It is fairly well established that one of the big economic mistakes of the last Labour Government in the UK was its addiction to overspending. With the exception of two years, the entire history of the Blair-Brown government saw deficits. Indeed the surpluses were largely generated by some early privatisations and the sale of radio frequency spectrum. When elected, public debt as a proportion of GDP was 41.9% in 1997, by 2002 economic growth had reduced that to 29.3% but the debt itself had not declined. This was entirely frittered away by Gordon Brown by 2009, with public debt up to 44.2% of GDP, and now predicted to climb to 69% of GDP by 2014. This ignores the massive off balance sheet debt of PFI (PPPs) and unfunded public sector pension debts for many firms, such as the Royal Mail.
In other words, whilst Labour spent its first time being frugal, after that it started spending up large.
The Adam Smith Institute explains the deficit situation (in nominal terms) since 2001. It shows a pattern of ever increasing overspending, with two years of easing of overspending as tax revenue took off.
Why does it matter now? Because the modest cuts implemented by the Conservative/Lib Dem coalition are creating an enormous gnashing of teeth and moans from those who are having to face not living off of other people's borrowed money so much. The cuts reduce government spending to the level they were in 2007, which is hardly enormous.
Of course it is understandable that Labour would oppose the government, and not by saying the cuts are too modest and tax rises are wrong, but by opposing cuts full stop. Labour believes in more government spending, it is back to its socialist roots.
However, the cuts are being sold to the public on the basis that Labour mismanaged the economy by overspending. This resonates with many voters who understand that when taxes are not enough to cover spending, that borrowing occurs and that constant overspending is unsustainable. So Labour needed to rewrite history, in this case to claim that the deficit was not Labour's fault, but due to a collapse in tax revenue, which is about blaming the banks.
So Red Ed wrote a column for the Times that does just that. He claims the Conservatives are lying about the budget deficit to justify a radical plan to cut the state (if only!), and that it is the same everywhere else. He who points the finger at deception is guilty of a complete fabrication himself.
The figures from Treasury show that tax revenue dropped for two years, but by 2010-11 had recovered to the level of three years previous. Hardly catastrophic. On top of that Labour had been overspending to the tune of at least £26 billion a year since 2003. Miliband is being deliberately evasive of these facts to save his credibility, and only the true believers will listen to his nonsense. He also talks nonsense in claiming no other developed country is undertaking such cuts, when it is obvious that Ireland, Greece and Iceland all are. Estonia, the latest member of the Eurozone has a budget deficit of only 1% of GDP and public debt at 7% of GDP. Given the UK's public debt is over 10x that proportionately, Miliband is simply wrong. He thinks Obama's overspending gets him off the hook.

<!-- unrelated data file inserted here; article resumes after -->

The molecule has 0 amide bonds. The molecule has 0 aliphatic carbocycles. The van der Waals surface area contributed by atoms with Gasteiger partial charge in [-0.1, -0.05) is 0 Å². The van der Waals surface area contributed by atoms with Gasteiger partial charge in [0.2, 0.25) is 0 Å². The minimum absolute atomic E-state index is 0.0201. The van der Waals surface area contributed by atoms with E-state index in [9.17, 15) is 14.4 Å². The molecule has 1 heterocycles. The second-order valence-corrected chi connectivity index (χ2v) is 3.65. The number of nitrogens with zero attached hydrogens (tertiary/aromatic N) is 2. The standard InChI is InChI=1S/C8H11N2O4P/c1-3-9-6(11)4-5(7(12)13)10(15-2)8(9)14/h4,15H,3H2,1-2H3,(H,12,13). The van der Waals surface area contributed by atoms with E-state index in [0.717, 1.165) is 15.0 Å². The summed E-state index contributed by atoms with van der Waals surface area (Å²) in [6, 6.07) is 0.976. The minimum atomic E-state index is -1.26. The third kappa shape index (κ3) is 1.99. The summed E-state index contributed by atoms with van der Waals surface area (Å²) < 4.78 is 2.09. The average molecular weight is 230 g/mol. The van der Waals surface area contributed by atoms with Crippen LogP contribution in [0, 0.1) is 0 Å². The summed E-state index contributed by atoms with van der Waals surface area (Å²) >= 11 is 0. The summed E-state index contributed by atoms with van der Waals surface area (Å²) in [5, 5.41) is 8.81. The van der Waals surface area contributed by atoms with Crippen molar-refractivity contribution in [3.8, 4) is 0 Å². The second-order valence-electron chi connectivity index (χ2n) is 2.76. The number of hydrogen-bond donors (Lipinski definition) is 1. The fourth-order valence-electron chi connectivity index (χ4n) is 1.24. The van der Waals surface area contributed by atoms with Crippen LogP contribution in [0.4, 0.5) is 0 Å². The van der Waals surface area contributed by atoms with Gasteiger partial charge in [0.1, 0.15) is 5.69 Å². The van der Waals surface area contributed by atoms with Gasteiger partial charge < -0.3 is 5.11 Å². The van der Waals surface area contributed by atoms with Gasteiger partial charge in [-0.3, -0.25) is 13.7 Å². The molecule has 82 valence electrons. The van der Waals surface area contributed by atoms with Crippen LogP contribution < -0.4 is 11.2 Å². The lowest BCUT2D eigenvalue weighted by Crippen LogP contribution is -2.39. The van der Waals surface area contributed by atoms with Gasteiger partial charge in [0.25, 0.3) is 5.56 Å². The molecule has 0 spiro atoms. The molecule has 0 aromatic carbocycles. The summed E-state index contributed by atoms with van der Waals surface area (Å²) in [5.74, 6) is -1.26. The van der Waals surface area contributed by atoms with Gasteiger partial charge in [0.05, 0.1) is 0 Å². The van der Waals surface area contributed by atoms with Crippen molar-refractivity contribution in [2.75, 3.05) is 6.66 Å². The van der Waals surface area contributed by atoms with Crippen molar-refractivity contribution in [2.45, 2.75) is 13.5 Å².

The Adam Smith Institute summarises Miliband's deceit:
First, from 2000-01 and 2006-07, spending rose by 51 percent, while tax revenues only rose by 36 percent. Secondly, from 2006-07 to 2009-10 (which encompasses the crisis years), spending rose by 22 percent.
In other words, it isn't about tax. It isn't about bailing out the banks either, the debt from which is less than 5% of total public debt. That lie is trotted out by the left who oppose cuts, who prefer to blame bankers than their beloved Labour Party borrowing and spending as if it could continue forever.
So Ed Miliband claims the Conservatives are ignoring the collapse in tax revenue, which was actually modest, to rewrite history. In fact HE is rewriting history in claiming Labour was a great manager of the public accounts, and that the financial crisis (which had nothing to do with the growth in fiat money and government supported inflation of housing prices) is to blame entirely. The leftwing myth of government not being to blame. By contrast I don't believe the banks are blameless and I don't believe it was right to bail them out, so the left that thinks capitalism means taxpayers bearing losses is floating a strawman that true laissez-faire capitalists reject. Miliband further evades truth by saying neither Conservative and Liberal Democrat parties campaigned on spending cuts, which is true. However, had they done so, Labour would have engaged in grotesque scaremongering of the people who it has made dependent on the state.
Quite simply, Britain's economy has seen an ever increasing role for the state, as the last Conservative administration did less cutting than it is accused of (and the Major years were profligate), and Labour kept creating new bureaucracies and pouring good money after bad into the NHS, plus greatly advancing the welfare state.
British taxpayers are unwilling to pay more, so cuts need to be made. The Conservative/Lib Dem coalition at best is freezing the growth of the state and the growth in public debt. GDP growth will shrink this modestly, but it is not radical. It is taking a breather.
And sorry Labour, you are to blame. You are the problem, your philosophy, your belief that people should not be responsible for their own lives, your belief that other people owe people a living and that other people's money is yours. What is more disgusting is your willingness to lie and evade the facts - in government you supported overspending and more government dependency. Labour wants people dependent on government to feed, house, clothe, education, medicate and move them - for without that dependency, why would they ever want the Labour Party?